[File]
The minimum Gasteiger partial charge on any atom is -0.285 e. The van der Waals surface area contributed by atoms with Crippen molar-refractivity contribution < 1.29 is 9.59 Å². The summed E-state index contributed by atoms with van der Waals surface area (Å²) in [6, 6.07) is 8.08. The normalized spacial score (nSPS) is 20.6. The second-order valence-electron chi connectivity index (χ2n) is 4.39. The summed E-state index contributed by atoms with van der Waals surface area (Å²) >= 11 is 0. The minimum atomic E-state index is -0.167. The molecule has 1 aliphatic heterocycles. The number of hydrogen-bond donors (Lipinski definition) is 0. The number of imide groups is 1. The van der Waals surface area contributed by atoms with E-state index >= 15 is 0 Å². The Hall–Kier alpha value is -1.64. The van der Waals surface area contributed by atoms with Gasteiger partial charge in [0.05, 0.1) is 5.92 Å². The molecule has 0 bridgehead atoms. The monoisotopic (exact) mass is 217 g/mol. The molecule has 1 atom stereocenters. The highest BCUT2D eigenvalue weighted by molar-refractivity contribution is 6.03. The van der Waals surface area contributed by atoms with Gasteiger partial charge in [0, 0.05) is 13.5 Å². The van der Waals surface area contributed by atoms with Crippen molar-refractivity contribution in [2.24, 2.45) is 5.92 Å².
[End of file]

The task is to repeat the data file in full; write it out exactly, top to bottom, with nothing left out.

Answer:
The minimum Gasteiger partial charge on any atom is -0.285 e. The van der Waals surface area contributed by atoms with Crippen molar-refractivity contribution < 1.29 is 9.59 Å². The summed E-state index contributed by atoms with van der Waals surface area (Å²) in [6, 6.07) is 8.08. The normalized spacial score (nSPS) is 20.6. The second-order valence-electron chi connectivity index (χ2n) is 4.39. The summed E-state index contributed by atoms with van der Waals surface area (Å²) >= 11 is 0. The minimum atomic E-state index is -0.167. The molecule has 1 aliphatic heterocycles. The number of hydrogen-bond donors (Lipinski definition) is 0. The number of imide groups is 1. The van der Waals surface area contributed by atoms with E-state index >= 15 is 0 Å². The Hall–Kier alpha value is -1.64. The van der Waals surface area contributed by atoms with Gasteiger partial charge in [0.05, 0.1) is 5.92 Å². The molecule has 0 bridgehead atoms. The monoisotopic (exact) mass is 217 g/mol. The molecule has 1 atom stereocenters. The highest BCUT2D eigenvalue weighted by molar-refractivity contribution is 6.03. The van der Waals surface area contributed by atoms with Gasteiger partial charge in [0, 0.05) is 13.5 Å². The van der Waals surface area contributed by atoms with Crippen molar-refractivity contribution in [2.24, 2.45) is 5.92 Å².